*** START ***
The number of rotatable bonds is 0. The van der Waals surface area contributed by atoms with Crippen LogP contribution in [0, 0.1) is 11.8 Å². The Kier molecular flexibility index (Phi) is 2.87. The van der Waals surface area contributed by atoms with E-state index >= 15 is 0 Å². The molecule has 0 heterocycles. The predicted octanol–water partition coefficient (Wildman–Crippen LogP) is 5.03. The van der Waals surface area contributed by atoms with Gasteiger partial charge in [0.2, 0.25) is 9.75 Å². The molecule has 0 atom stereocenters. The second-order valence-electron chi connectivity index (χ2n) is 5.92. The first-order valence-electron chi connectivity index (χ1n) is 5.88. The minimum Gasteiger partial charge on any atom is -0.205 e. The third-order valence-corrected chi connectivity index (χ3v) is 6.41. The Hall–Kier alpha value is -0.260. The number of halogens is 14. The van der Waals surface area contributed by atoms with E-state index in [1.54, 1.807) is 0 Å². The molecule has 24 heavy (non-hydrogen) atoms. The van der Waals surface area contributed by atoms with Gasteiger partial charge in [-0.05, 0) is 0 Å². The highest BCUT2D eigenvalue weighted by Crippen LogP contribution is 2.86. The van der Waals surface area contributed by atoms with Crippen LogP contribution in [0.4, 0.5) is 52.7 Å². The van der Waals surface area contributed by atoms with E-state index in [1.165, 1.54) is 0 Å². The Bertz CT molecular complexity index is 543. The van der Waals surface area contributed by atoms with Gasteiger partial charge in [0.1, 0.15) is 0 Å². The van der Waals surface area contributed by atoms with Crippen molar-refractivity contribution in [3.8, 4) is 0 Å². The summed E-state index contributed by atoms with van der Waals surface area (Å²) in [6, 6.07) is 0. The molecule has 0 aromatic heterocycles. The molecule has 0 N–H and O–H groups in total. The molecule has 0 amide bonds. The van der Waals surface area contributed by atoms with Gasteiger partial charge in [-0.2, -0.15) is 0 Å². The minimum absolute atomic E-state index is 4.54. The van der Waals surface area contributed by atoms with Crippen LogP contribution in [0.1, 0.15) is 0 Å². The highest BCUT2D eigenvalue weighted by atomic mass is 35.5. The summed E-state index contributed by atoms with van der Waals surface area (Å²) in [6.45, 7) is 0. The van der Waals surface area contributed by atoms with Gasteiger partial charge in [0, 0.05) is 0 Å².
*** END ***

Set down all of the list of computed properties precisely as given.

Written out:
The number of rotatable bonds is 0. The van der Waals surface area contributed by atoms with Crippen LogP contribution in [0, 0.1) is 11.8 Å². The Kier molecular flexibility index (Phi) is 2.87. The van der Waals surface area contributed by atoms with E-state index >= 15 is 0 Å². The molecule has 0 heterocycles. The predicted octanol–water partition coefficient (Wildman–Crippen LogP) is 5.03. The van der Waals surface area contributed by atoms with Gasteiger partial charge in [0.2, 0.25) is 9.75 Å². The molecule has 0 atom stereocenters. The second-order valence-electron chi connectivity index (χ2n) is 5.92. The first-order valence-electron chi connectivity index (χ1n) is 5.88. The minimum Gasteiger partial charge on any atom is -0.205 e. The third-order valence-corrected chi connectivity index (χ3v) is 6.41. The Hall–Kier alpha value is -0.260. The number of halogens is 14. The van der Waals surface area contributed by atoms with E-state index in [1.54, 1.807) is 0 Å². The molecule has 24 heavy (non-hydrogen) atoms. The van der Waals surface area contributed by atoms with Gasteiger partial charge in [-0.05, 0) is 0 Å². The highest BCUT2D eigenvalue weighted by Crippen LogP contribution is 2.86. The van der Waals surface area contributed by atoms with Crippen LogP contribution in [0.4, 0.5) is 52.7 Å². The van der Waals surface area contributed by atoms with E-state index in [1.165, 1.54) is 0 Å². The Bertz CT molecular complexity index is 543. The van der Waals surface area contributed by atoms with Gasteiger partial charge in [0.1, 0.15) is 0 Å². The van der Waals surface area contributed by atoms with Crippen molar-refractivity contribution in [3.8, 4) is 0 Å². The summed E-state index contributed by atoms with van der Waals surface area (Å²) in [6, 6.07) is 0. The molecule has 0 aromatic heterocycles. The molecule has 0 N–H and O–H groups in total. The molecule has 0 amide bonds. The van der Waals surface area contributed by atoms with Gasteiger partial charge in [-0.2, -0.15) is 0 Å². The minimum absolute atomic E-state index is 4.54. The van der Waals surface area contributed by atoms with Crippen LogP contribution in [0.1, 0.15) is 0 Å². The highest BCUT2D eigenvalue weighted by atomic mass is 35.5. The summed E-state index contributed by atoms with van der Waals surface area (Å²) in [6.45, 7) is 0. The van der Waals surface area contributed by atoms with Gasteiger partial charge in [0, 0.05) is 0 Å².